Now is the time. You have always wanted to start a band. You already play music: you rap, jam in the garage with your friends, program beats in your bedroom, and you probably play in your church band. Now is the time to give it a form and let the world see. On April 25th at the 9th Street Plaza in downtown Greeley, The Crew Presents will launch Greeley’s first all-ages dedicated music venue, capable of bringing to town the acts the good people of northern Colorado deserve. With a maximum capacity of over 500 people, a full-service bar, and professional lights and sound, The Moxi Theater comes as a big opportunity for you to see (and perform with) some of the best up-and-coming bands.
Developing a music scene in Greeley has not been easy. More often than people realize, the local music scene has been dangerously close to being reduced to a series of open mic nights and house parties. Finding a permanent home proved difficult, but thanks to the people of Atlas Church, Corliss had a space at The Beetle and at The Atlas Theater until he could find his legs. In 2009, Corliss and the Crew settled in at A.F. Ray’s and over the next 4 years, it became the concert destination for Greeley. Partnered with A.F. Ray’s, The Crew Presents brought Greeley such notable acts as Meese, Churchill, Tickle Me Pink, DJ Logic, The Chain Gang of 1974, and many others.
Greeley sits in an awkward place on the Colorado map. Touring bands don’t really pass through here on their way through the state. Without a venue big enough, capable of ticket sales that can support bigger headliners, bands simply won’t come here and when they do, they have to do it for less money.
The Epilogues and The Photo Atlas are Denver-based bands that have played Greeley for years. Their recent album releases have them selling out shows in Denver and take them on extensive and successful tours. They have continued to support the Greeley scene because they believe in it. Now, with a venue that can support bigger bands, Greeley will become a destination for them instead of a commitment.
When Corliss began The Crew Presents in 2007, he wasn’t really thinking long-term. He and his band Man The Moon had just moved to Greeley for college. Finding no real venues for a rock band such as themselves, the guys did it on their own. With a handful of fliers and a small PA system, the little concert booking and promotional company known as The Crew Presents was born. Man the Moon never quite found success and eventually disbanded, but six years later Corliss has produced over five hundred concerts, the 16th St. Block Party, a magazine, a monthly art gallery, and one baby. Now all his efforts have culminated with a new venture that will greatly change the face of Greeley.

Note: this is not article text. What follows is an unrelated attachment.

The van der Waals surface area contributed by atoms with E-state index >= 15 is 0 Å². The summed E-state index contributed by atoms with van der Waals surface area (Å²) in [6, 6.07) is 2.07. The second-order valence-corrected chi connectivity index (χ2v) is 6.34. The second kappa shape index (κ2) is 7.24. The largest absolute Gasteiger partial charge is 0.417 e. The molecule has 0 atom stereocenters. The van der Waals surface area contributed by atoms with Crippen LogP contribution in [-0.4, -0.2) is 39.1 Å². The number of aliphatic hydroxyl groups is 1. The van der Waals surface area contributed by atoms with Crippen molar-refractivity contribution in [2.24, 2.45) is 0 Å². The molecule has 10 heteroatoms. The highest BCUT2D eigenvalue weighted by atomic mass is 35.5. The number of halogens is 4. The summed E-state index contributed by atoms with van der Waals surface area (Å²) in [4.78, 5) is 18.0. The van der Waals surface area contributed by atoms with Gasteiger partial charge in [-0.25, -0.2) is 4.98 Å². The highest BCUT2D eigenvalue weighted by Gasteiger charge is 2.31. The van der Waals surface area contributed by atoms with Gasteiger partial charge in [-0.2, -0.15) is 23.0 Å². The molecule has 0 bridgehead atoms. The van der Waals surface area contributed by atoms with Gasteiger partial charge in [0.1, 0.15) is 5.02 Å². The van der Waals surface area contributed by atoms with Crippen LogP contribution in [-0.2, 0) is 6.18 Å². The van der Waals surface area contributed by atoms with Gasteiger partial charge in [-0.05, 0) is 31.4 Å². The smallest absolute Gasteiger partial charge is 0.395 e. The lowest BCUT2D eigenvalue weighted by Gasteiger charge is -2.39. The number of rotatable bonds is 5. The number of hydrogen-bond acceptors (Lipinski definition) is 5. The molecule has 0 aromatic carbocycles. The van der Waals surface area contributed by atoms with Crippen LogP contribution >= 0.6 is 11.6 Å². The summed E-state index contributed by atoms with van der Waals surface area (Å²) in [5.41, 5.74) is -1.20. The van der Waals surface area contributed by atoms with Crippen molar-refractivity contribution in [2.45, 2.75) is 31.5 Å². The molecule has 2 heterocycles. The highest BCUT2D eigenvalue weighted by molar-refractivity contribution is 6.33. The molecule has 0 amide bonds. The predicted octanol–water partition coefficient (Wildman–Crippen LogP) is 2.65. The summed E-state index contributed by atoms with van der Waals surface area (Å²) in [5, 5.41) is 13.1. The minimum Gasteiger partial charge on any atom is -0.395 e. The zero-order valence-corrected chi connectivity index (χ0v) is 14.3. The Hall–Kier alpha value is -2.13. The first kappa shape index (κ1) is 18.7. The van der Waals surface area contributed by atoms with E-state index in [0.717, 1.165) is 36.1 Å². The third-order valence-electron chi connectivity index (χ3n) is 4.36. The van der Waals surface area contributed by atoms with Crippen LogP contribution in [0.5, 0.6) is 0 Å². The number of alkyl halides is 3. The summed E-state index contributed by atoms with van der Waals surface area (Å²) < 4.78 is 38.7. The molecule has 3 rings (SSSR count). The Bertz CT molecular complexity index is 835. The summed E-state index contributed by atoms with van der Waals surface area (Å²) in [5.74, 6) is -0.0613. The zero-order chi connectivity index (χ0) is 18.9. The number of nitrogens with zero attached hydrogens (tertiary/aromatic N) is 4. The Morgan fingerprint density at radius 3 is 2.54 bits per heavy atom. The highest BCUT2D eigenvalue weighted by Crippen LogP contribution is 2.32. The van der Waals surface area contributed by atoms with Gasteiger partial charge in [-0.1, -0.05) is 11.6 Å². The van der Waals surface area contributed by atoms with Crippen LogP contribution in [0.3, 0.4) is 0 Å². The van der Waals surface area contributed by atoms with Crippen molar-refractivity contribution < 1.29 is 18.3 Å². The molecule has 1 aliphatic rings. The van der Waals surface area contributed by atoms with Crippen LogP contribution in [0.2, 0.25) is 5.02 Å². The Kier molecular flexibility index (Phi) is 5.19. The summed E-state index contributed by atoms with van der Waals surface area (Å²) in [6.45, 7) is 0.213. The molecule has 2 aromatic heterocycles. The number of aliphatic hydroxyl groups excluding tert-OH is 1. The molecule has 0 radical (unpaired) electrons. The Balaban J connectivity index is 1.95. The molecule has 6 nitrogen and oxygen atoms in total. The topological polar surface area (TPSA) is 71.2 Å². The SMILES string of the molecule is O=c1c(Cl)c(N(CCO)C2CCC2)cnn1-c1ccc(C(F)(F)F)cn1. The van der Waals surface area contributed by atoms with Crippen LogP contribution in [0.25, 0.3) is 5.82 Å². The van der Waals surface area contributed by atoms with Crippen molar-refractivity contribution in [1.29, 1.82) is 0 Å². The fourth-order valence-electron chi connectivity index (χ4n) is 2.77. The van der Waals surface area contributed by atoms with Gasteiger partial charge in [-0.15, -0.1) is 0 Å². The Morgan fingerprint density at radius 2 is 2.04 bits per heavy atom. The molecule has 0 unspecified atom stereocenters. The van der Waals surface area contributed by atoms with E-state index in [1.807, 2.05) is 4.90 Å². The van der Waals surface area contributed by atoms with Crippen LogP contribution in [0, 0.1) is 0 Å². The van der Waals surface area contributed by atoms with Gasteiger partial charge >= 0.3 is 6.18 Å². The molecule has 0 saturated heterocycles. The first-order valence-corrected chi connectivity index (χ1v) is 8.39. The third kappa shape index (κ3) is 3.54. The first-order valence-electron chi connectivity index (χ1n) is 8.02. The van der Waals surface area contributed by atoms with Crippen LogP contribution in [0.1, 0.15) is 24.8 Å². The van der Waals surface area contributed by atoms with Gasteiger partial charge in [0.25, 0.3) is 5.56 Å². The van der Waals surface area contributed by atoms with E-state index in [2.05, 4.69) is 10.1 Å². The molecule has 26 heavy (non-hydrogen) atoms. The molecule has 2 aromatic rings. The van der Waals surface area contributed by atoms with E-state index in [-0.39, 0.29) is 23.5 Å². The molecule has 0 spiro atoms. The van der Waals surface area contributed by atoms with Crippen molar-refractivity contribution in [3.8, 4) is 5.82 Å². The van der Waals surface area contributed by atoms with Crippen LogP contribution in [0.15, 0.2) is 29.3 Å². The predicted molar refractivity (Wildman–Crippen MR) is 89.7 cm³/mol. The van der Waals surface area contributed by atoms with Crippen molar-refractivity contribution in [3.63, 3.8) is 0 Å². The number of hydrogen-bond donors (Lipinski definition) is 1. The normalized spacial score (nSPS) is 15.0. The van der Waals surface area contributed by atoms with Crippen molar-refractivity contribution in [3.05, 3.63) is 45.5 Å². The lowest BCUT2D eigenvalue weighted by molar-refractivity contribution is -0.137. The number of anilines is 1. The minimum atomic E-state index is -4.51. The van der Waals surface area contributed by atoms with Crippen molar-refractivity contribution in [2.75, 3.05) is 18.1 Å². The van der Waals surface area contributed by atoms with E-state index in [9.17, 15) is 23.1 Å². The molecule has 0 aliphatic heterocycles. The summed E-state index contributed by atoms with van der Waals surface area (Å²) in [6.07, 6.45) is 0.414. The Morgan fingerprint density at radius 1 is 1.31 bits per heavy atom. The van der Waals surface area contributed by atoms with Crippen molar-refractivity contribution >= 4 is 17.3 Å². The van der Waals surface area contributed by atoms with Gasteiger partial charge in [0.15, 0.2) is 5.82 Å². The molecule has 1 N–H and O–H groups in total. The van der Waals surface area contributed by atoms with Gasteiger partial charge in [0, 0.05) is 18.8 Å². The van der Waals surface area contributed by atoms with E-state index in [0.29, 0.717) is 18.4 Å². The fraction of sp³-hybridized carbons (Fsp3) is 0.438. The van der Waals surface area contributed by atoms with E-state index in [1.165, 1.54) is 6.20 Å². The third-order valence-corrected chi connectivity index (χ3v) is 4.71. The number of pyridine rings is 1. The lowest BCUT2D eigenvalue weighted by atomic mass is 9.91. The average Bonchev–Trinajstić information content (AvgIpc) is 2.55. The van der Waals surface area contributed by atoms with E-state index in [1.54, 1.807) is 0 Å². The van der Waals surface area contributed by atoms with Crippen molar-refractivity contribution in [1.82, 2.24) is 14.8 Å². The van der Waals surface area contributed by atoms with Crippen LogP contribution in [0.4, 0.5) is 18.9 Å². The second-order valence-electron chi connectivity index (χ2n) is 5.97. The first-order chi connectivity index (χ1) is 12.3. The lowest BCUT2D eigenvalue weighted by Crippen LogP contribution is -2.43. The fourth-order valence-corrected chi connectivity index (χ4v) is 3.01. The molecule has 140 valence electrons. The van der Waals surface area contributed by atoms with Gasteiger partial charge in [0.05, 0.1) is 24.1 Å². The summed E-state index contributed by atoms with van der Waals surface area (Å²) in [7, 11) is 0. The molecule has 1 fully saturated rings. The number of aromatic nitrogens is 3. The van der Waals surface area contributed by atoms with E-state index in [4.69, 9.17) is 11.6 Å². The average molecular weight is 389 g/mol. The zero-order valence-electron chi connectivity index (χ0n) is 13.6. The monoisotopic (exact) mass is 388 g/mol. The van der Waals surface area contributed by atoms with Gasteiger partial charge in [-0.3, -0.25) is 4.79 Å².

The local businesses downtown also know the impact something like a prominent music venue will have on the area.
“The Moxi is the last stepping stone to completing downtown,” said Ben Grabowski, co-owner of Grabo’s Bar and Grill and Sky Night Club. “I hope the Moxi becomes the iconic venue for Greeley.” Grabowski spoke of his own experiences in helping to open The Penalty Box six years ago and the struggles of putting a college bar in a part of town that was apprehensive to the idea of drunk college students.
“We take care of this street,” he said, citing the lengths they go to to maintain the appearance of downtown, and now their efforts are paying off. With a new wine bar opening as well as an ice cream shop, Grabowski says he’s seeing a new sense of community from the businesses downtown. With the addition of The Moxi, Grabowski believes everyone on the 9th St. Plaza will prosper.
To say the musicians who take part in local music are doing it for the music is cliché and a vast understatement. They do it because they need the music. They do it because music fills that void in their lives that demands expression. To some it’s therapeutic. Others have serious aspirations to take their music to bigger audiences. But all of them do it because music, as a form of artistic expression, is a driving force in their lives. It’s that part of themselves that is not satisfied until they have created something unique and original. Granted, those attempts are not always very good, but that’s not the point. Just the fact that the music is out there is victory enough.
Bad bands eventually become decent bands after enough shows, and with a little direction they could even become good bands. Local drummer Tanner Boyle, who has played in many outfits, such as Bovine Green and This Side of Paradise (as well as literally any other band who asks,) comments to this effect. “Well, Johnny [Nolan, lead vocals in Bovine Green] and I started playing guitar together, and I would drum in the meantime because we didn’t have a drummer. After we got to a certain point songs started to be written with me drumming on it, so I kind of became a drummer by default.”
Three years later, Boyle has played shows all over Colorado as a drummer, opening for bands like Air Dubai and Perpetual Groove. “I sucked,” he said with a laugh. “But after enough gigs I got it together and now I’m pretty confident in my drumming.”
The true battle at the beginning is not quality but simply confidence. People are attracted to confidence. When musicians put themselves out there, audiences respond.
Photos by Rachel Waltman.